The problem. Catra almost laughed. Was that what they were calling this now? Adora was dead, and it was just a problem. “I don’t want to just talk to some stranger about everything. I’ll live.”
“We don’t doubt that,” Lyra assured her. “We’re worried about you living happily.”
Like that was possible. “Just give it a chance,” Cyra said. “A few sessions. That’s all we’re asking.”
It didn’t feel like they were asking. It felt like they were telling. “Fine,” Catra muttered, because she knew she didn’t have a choice.
She had an intake session, and then her first real therapy appointment a week before school started. She slumped into the office, dropping into the empty chair and staring at the woman sitting across from her. She had dark skin and kind eyes. Her braided hair was resting on her shoulder, bangs sweeping against her forehead. She might have been the only person capable of pulling of bangs. The smile she gave Catra was gentle, almost motherly.
“Hello. I’m Mara.”
“Catra,” she mumbled, mostly to be polite. She was sure Mara had gotten all the notes the intake person had taken during their hour-long talk.
“It’s nice to meet you. Do you have any questions before we get started?”
Catra narrowed her eyes slightly, thinking about it. “What’ve my moms told you?”
“A bit,” Mara admitted. “But I’d like to hear the story from you, when you’re ready.”
When she was ready. That was never going to happen. “Are you going to tell them what I tell you?”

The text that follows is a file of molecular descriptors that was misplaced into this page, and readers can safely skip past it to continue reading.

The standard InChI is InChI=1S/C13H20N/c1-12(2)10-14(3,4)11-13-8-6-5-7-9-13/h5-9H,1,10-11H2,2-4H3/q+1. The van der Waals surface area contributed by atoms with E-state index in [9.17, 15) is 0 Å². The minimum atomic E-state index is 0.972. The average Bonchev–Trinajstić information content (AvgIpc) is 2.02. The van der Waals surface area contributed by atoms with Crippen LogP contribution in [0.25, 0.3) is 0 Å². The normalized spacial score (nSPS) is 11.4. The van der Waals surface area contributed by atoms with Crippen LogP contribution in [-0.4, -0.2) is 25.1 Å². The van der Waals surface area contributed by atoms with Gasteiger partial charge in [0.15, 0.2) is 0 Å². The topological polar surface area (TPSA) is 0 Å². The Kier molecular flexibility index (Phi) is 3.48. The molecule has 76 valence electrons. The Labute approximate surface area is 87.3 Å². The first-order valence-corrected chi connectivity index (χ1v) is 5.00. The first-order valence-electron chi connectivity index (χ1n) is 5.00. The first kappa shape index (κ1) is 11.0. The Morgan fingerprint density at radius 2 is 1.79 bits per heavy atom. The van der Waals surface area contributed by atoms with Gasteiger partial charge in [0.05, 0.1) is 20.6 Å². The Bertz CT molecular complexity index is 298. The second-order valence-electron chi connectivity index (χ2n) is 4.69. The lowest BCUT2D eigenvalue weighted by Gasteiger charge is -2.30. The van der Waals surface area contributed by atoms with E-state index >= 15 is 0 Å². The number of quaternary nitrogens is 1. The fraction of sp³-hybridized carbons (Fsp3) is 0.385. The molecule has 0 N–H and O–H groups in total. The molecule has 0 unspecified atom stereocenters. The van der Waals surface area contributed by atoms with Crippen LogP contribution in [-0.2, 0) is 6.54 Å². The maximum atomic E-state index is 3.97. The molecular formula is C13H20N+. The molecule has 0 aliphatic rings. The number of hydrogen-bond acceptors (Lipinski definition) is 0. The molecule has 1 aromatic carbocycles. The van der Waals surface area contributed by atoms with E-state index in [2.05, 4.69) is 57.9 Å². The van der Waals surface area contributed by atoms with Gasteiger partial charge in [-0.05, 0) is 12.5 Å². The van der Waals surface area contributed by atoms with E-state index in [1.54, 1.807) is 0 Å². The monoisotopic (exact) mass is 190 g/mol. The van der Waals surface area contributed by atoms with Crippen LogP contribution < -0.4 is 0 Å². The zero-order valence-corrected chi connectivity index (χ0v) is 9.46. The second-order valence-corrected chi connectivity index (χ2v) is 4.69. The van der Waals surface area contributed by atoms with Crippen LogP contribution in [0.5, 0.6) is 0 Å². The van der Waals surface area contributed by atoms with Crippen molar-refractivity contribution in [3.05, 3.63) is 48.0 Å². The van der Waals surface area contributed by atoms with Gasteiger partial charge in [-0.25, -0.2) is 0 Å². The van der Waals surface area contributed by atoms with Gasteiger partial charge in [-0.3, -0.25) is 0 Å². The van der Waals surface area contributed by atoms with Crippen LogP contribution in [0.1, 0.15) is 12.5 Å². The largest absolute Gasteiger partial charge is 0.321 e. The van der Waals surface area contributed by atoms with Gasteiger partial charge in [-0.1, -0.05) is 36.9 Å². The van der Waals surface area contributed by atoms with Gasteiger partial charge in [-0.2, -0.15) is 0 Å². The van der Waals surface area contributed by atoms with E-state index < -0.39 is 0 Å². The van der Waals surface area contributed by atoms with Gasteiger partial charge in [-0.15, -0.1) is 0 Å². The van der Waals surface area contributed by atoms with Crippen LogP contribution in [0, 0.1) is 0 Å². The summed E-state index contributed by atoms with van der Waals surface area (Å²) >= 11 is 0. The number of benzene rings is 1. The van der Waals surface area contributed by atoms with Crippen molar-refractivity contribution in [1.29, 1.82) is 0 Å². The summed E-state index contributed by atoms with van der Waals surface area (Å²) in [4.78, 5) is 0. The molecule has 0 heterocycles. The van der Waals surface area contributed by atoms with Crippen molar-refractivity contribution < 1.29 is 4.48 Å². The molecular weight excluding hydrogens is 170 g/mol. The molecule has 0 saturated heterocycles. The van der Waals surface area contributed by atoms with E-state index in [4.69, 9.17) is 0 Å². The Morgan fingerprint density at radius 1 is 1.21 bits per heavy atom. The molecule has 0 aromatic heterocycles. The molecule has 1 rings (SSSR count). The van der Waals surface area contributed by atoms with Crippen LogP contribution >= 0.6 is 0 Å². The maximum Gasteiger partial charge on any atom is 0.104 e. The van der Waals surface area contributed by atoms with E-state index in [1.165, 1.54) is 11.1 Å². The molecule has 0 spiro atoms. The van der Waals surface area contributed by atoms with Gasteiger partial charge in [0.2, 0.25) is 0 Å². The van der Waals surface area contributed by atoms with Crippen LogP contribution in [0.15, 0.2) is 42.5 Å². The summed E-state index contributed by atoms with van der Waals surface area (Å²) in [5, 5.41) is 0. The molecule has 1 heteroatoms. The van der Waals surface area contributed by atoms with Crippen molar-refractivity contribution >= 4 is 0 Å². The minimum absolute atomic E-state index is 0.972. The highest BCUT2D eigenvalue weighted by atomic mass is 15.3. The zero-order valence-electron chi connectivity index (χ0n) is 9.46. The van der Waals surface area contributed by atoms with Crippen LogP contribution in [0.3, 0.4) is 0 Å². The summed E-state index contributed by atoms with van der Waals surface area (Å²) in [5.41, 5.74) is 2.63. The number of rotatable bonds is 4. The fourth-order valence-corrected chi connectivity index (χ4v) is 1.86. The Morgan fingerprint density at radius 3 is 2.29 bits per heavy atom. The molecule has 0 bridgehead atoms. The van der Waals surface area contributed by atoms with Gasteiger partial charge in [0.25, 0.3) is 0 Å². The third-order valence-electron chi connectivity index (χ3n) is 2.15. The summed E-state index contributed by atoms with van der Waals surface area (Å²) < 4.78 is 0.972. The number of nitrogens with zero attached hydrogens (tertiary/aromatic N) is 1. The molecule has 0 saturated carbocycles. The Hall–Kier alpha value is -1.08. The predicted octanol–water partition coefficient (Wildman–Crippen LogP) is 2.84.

“Nope. Everything you say stays in this room unless I think you might be a danger to yourself or others.”
“Even though I’m only sixteen?”
“Even minors get doctor-patient confidentiality.”
Catra stared at the wall, arms wrapped tight around herself, head down. She knew Melog was at her feet, invisible, and wondered if her mothers had warned Mara about that. “Where should I start?”
“Wherever you want.”
The beginning made the most sense, Catra supposed. She told Mara about Adora. How they had grown up together. How they saw each other every day, without fail. How no one had been surprised when they had started dating because they were basically already dating. How gentle and loving Adora had been. How important Adora had been.
She stuttered to a stop when she reached the part about the fire. It had been huge news, of course. No doubt Mara had already heard the story — a gas leak had started a small fire during the night, while the family slept, and quickly ripped through the house. Catra wondered sometimes if they had felt it. If they’d been in pain, screaming for someone to help then as the fire licked at their skins and burned them straight through the bones…
“…tra? Catra, hey, can you hear me?”
Catar sucked in a ragged, shallow breath. She’d doubled over in her seat, forehead pressed to her knees as the train of thought carried her into a deep, painful panic. Had Adora suffered before she died?